THE ACCURATERELOADING.COM LEVER ACTION RIFLE FORUM

Go
New
Find
Notify
Tools
Reply
  
Case Separations
 Login/Join
 
one of us
posted
Hi all,
I have 2 Winchester/Miroku 1873s in .357 that I've had a few years. I've mostly shot .38 specials in them and only enough .357s to sight in and hunt with, probably less than 30 rounds between them, which were Buffalo Bore 125 grain loads. No problem with those ccx and killed a couple of deer with them. Last week I decided to try some 158 gr less than max handloads in them and got several case separations. I decided to then shoot the BB 125 hrs again to see what would happen.....case separations again. The cases would separate right in the middle. What would cause this? Thanks in advance.


DRSS
 
Posts: 921 | Location: Pamplico, SC USA | Registered: 24 August 2005Reply With Quote
one of us
posted Hide Post
Case head separations usually are caused by excess head space. Can you check the headspace? The 1873 action isn't very strong, but I can't imagine .357 ammo is causing setback. Still, that's what I'd check.
 
Posts: 1509 | Location: Maryland | Registered: 17 January 2004Reply With Quote
one of us
posted Hide Post
Jip, headspace is the most likely reason.

If it is, check for any wear in the linkage. It may be much easier to correct the issue by fixing that than the usual approach of setting the barrel back, because on lever actions that also requires magazine and stock alterations.
 
Posts: 138 | Location: South Africa | Registered: 28 April 2020Reply With Quote
one of us
posted Hide Post
Thanks for the responses. I have no way of checking head space. Someone also suggested that it could be oil in the chambers. I hadn't thought of that one but he could be right. I didn't remember to swab the bores before I shot them and I haven't shot them since last year when I oiled the bores and put them up. Anyway I swabbed the bores last night and hopefully will get to shoot them this weekend. thanks again guys.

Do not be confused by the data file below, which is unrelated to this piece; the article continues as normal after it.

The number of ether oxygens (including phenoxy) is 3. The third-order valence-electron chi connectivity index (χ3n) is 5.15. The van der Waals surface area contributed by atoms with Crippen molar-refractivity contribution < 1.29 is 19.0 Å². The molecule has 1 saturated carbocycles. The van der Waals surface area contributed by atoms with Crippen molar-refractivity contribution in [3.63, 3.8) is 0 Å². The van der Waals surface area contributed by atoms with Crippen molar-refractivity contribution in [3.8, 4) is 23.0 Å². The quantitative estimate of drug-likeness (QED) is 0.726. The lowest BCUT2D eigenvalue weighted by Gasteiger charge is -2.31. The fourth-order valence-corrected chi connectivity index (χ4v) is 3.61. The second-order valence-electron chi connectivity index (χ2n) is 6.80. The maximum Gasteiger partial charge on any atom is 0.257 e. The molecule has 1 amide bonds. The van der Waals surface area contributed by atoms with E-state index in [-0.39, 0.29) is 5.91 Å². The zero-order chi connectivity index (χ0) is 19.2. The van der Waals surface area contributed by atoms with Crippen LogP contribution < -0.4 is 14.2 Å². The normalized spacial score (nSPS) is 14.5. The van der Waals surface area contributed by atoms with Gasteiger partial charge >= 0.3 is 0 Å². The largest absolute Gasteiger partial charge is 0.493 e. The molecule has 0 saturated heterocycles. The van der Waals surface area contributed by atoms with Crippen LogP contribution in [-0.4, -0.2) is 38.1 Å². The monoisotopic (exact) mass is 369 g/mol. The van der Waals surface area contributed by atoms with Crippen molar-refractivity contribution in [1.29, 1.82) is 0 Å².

DRSS
 
Posts: 921 | Location: Pamplico, SC USA | Registered: 24 August 2005Reply With Quote
one of us
posted Hide Post
If you have a caliper or a depth gauge and a fired case you can check headspace. Punch out the primer from the fired case. Clean the primer pocket. Press the primer back in and leave it around .020 inch proud. Place the case in the chamber. Close the action smartly so that the bolt fully seats. Remove the case. Measure the rim thickness at four opposite points and take the average. Then measure primer protrusion. Add the two numbers and you have your headspace. Compare this to the range that is acceptable for your rifle and cartridge combo.
 
Posts: 2616 | Location: SC,USA | Registered: 07 March 2002Reply With Quote
one of us
posted Hide Post
Thanks Bobster


DRSS
 
Posts: 921 | Location: Pamplico, SC USA | Registered: 24 August 2005Reply With Quote
one of us
posted Hide Post
quote:
Originally posted by Bobster:
If you have a caliper or a depth gauge and a fired case you can check headspace. Punch out the primer from the fired case. Clean the primer pocket. Press the primer back in and leave it around .020 inch proud. Place the case in the chamber. Close the action smartly so that the bolt fully seats. Remove the case. Measure the rim thickness at four opposite points and take the average. Then measure primer protrusion. Add the two numbers and you have your headspace. Compare this to the range that is acceptable for your rifle and cartridge combo.


Bobster, that is so clever and useful! Thanks for posting it.
 
Posts: 1509 | Location: Maryland | Registered: 17 January 2004Reply With Quote
one of us
Picture of dpcd
posted Hide Post
Do what Bob said. You will quickly see. You can also put some tape on the case head and see if the action closes; it will. Or shims made from pop can material. Glue them to the base of a case; see: you do have methods to check headspace. The actual value is not important unless you are going to make the repairs; you will be able to see how much the primer sticks out, or how much material there is between bolt face and case head. It will be quite noticeable.